Knowing how to stick to a budget is simple... on paper. When real life happens, however, things get complicated. For example, no one puts "speeding ticket" as a line-item on the anticipated expenditures for the upcoming month. And no one expects the dog to need an emergency visit to the vet - these things simply happen.
The trick is not to ditch the budget, but to prepare early for surprising budget busters. Here are the most common reasons even the most well-crafted budgets go off course.
#1. Impulse buys. Most people start a budget with the noblest of intentions. They believe that with the proper level of determination and grit, they can keep more of their paycheck in the bank. The truth is, self-control will only get you so far with a budget. The tendency is to over-restrict your spending at first, and when it gets difficult to stick to the plan, folks ditch the whole thing and revert to old bad habits.
Avoid this common pitfall by committing to a lenient budget - at first. Allow yourself an entertainment category, plus a "whatever I want" line item so your new spending plan feels more like freedom than chains.
#2. Occasional expenses. Enrolling your kid in a new activity? Registration fee. Time to renew the gym membership? Administrative charges. Car Insurance, real estate taxes, trash service and birthdays can all be considered occasional. They're surprising, even though you might have them on the calendar.
To circumvent these yearly expenses, simply add a line item into each monthly budget of 1/12th of how much the total is. For example, the Department of Motor Vehicles reports that the average American's yearly car insurance cost is $900 every 12 months. If that's your premium, set aside a cool $75 each month to pay that bill in cash (comfortably) when it comes due.
#3. Convenience food. Drive-through and take-out meals are expenses that often derail the budget. Stopping for a quick bite when you're late doesn't necessarily mean you're impulsive. In fact, it could cost you less in the long run if your boss expects you to be on time. The habit can add up, though, and halt your budgeting progress.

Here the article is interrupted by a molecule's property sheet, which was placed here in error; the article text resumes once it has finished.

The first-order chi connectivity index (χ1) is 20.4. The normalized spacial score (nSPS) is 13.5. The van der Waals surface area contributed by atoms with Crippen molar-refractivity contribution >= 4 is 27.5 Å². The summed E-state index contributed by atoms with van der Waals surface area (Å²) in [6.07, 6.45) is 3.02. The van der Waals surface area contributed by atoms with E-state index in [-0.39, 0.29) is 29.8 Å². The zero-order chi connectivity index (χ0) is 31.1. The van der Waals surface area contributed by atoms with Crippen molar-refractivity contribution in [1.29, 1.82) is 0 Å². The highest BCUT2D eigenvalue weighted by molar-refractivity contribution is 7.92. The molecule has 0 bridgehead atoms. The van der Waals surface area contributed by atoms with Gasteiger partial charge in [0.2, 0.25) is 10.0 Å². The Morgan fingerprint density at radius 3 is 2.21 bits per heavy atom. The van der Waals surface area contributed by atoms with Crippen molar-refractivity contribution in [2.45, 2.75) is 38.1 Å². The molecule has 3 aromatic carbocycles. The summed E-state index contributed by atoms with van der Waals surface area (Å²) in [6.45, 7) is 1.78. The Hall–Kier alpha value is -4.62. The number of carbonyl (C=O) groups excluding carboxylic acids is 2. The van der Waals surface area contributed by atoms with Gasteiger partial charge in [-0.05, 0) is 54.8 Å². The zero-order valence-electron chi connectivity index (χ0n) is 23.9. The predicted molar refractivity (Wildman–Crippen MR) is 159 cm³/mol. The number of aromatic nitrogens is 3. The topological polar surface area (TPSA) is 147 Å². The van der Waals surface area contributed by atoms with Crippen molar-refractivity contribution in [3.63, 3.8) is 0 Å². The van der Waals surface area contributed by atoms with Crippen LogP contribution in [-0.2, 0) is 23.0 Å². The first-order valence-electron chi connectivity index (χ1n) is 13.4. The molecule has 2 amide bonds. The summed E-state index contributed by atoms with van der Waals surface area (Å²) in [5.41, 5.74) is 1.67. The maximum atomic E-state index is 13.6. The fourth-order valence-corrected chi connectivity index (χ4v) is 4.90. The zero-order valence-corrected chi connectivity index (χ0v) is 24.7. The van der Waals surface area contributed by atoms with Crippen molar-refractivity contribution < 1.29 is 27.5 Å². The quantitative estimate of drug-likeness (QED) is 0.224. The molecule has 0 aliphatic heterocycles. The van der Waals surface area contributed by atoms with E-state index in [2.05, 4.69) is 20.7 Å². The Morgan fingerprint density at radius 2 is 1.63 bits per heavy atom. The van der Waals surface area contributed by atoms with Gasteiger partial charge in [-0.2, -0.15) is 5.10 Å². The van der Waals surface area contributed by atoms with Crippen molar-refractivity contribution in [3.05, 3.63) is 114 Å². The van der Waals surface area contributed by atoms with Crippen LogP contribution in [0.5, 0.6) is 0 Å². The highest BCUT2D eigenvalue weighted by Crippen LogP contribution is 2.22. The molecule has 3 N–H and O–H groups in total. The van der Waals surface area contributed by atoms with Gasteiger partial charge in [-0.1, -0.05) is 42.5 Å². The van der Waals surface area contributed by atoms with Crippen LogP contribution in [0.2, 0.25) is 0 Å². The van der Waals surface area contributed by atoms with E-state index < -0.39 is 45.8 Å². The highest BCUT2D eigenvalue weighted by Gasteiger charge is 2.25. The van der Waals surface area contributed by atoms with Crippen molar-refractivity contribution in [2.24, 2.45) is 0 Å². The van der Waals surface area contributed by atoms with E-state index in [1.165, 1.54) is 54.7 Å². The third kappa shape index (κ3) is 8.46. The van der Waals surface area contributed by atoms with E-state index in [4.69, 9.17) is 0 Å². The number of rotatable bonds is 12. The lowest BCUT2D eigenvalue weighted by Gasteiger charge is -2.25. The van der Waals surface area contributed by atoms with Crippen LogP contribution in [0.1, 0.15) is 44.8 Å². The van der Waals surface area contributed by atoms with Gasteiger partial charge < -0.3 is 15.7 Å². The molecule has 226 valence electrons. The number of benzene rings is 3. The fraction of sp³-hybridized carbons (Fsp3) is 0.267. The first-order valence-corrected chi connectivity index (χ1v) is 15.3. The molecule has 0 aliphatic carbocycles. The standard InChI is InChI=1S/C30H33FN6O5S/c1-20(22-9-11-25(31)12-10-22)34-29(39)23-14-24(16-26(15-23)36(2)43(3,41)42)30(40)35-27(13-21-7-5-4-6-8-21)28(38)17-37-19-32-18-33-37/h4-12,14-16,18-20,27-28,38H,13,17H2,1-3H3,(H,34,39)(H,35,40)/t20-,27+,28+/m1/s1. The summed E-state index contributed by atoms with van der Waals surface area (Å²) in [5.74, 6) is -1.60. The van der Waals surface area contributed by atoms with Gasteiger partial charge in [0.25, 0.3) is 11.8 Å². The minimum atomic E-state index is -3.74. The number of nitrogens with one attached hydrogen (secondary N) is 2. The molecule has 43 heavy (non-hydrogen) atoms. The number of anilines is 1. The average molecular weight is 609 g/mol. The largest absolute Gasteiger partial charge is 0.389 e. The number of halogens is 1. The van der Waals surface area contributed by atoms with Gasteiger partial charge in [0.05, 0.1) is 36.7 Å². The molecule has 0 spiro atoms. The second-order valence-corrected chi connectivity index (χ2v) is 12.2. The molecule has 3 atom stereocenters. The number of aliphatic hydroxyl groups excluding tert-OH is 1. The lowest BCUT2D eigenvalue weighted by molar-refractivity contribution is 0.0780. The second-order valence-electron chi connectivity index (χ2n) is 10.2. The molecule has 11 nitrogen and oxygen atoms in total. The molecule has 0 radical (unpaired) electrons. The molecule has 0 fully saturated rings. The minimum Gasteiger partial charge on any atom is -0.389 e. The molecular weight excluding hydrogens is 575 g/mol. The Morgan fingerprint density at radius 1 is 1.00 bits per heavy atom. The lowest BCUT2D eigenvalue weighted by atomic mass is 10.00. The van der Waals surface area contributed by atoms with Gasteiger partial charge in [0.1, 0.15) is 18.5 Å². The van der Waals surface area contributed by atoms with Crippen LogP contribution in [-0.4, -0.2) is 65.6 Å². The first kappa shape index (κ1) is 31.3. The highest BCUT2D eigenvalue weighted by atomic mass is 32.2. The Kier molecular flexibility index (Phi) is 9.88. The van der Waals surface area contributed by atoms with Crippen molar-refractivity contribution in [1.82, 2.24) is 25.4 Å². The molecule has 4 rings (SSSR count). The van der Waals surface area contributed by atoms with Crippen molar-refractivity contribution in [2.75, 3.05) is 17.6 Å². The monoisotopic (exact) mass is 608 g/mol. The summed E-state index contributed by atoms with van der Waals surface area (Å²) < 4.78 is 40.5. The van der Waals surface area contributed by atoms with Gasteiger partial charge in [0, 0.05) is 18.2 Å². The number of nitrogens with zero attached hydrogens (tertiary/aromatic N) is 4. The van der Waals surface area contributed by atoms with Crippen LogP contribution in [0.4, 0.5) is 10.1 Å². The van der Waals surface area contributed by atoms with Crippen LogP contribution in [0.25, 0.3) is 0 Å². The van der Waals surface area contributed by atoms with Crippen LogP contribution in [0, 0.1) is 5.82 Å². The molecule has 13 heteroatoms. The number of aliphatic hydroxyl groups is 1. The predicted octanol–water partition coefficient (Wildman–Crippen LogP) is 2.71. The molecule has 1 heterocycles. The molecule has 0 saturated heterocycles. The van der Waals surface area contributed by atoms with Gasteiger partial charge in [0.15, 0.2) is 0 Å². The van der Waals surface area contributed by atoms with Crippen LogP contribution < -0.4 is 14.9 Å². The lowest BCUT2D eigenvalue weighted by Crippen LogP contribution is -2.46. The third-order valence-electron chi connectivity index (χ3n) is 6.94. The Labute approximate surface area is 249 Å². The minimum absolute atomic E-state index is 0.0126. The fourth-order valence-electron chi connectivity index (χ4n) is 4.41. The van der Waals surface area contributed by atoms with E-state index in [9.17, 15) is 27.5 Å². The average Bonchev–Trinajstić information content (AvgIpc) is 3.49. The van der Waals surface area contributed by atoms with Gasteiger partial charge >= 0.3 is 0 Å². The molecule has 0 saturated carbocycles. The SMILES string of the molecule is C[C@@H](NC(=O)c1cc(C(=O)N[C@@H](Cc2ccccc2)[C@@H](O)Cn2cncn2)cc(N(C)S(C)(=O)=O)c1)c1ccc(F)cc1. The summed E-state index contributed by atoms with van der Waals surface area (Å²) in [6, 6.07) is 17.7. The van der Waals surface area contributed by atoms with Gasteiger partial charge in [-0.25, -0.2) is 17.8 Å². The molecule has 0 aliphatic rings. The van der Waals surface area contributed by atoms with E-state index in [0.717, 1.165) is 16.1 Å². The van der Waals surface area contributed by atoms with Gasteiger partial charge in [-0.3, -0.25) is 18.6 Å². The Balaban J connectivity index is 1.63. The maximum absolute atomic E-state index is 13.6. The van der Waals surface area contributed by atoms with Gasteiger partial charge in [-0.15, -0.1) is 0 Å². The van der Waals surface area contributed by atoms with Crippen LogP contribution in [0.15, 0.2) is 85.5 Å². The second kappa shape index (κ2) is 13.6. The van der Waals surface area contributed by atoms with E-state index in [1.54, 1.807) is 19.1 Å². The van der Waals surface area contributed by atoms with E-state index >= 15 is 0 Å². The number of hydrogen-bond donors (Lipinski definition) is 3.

Avoid the pitfall of purchasing convenience food by packing your lunch the night before.
#4. Time and energy cost. One of the biggest budget-busters isn't a financial expense at all - it's the sheer difficulty ("cost") of being consistent over time with tracking and recording transactions.
Reviewing your budget each day only takes a minute or two, but even that is hard to sacrifice when so many things are vying for your attention. Kids, work, relationships, daily duties and hobbies are enough to deter you from investing time in a budget, especially when it doesn't hurt too much to skip a day. But one day turns into two, and before you know it, you haven't tracked your spending for a whole week.
A creative solution to this issue is to set a timer every evening to tag and categorize each transaction from the day.
#5. Lack of purpose. Another non-monetary budget buster is the vague desire to be financially free. Knowing exactly why you're budgeting is just as important as knowing how to stick to a budget. If your financial goals are not specific, then the motivation to keep your commitment will wane quickly, and you'll be surprised to find your spending plan on life support. Or worse.
Combat this tendency by writing specific goals, both long-term and short-, on your budget. Include a picture or inspirational quote in the margins, if you're so inclined.
#6. Emergencies. Unfortunately, emergencies are part of life, and all too often, they derail the budget. Medical issues, car collisions, house repairs, and veterinary bills are not typically things you expect to happen – but you should.
Plan early by treating these like periodic expenses (see #2), and you'll be ready to absorb the events when they pop up.
If you want to know how to stick to a budget, the solution is not more militant self-control. Instead, it's having alternatives in place for when life throws you a curve ball.
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